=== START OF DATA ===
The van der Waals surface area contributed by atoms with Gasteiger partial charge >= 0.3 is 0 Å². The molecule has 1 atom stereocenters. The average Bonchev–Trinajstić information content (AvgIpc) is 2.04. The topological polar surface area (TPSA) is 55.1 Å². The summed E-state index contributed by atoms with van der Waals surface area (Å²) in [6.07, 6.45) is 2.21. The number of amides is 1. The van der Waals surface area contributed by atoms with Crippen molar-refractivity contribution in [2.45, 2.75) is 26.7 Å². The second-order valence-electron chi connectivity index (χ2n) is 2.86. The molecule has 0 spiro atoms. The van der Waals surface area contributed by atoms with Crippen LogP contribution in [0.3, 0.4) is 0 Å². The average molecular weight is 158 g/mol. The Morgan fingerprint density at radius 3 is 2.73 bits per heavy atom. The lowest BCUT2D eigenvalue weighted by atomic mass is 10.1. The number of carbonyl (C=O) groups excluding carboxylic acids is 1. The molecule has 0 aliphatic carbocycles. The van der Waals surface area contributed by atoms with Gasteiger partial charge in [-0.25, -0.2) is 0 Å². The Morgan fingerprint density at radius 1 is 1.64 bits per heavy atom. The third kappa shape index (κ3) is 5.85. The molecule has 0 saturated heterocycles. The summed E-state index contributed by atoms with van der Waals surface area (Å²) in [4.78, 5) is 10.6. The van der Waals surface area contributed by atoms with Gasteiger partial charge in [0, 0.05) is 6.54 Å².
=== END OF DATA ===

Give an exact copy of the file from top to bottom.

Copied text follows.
The van der Waals surface area contributed by atoms with Gasteiger partial charge >= 0.3 is 0 Å². The molecule has 1 atom stereocenters. The average Bonchev–Trinajstić information content (AvgIpc) is 2.04. The topological polar surface area (TPSA) is 55.1 Å². The summed E-state index contributed by atoms with van der Waals surface area (Å²) in [6.07, 6.45) is 2.21. The number of amides is 1. The van der Waals surface area contributed by atoms with Crippen molar-refractivity contribution in [2.45, 2.75) is 26.7 Å². The second-order valence-electron chi connectivity index (χ2n) is 2.86. The molecule has 0 spiro atoms. The van der Waals surface area contributed by atoms with Crippen LogP contribution in [0.3, 0.4) is 0 Å². The average molecular weight is 158 g/mol. The Morgan fingerprint density at radius 3 is 2.73 bits per heavy atom. The lowest BCUT2D eigenvalue weighted by atomic mass is 10.1. The number of carbonyl (C=O) groups excluding carboxylic acids is 1. The molecule has 0 aliphatic carbocycles. The van der Waals surface area contributed by atoms with Gasteiger partial charge in [-0.25, -0.2) is 0 Å². The Morgan fingerprint density at radius 1 is 1.64 bits per heavy atom. The third kappa shape index (κ3) is 5.85. The molecule has 0 saturated heterocycles. The summed E-state index contributed by atoms with van der Waals surface area (Å²) in [4.78, 5) is 10.6. The van der Waals surface area contributed by atoms with Gasteiger partial charge in [0, 0.05) is 6.54 Å².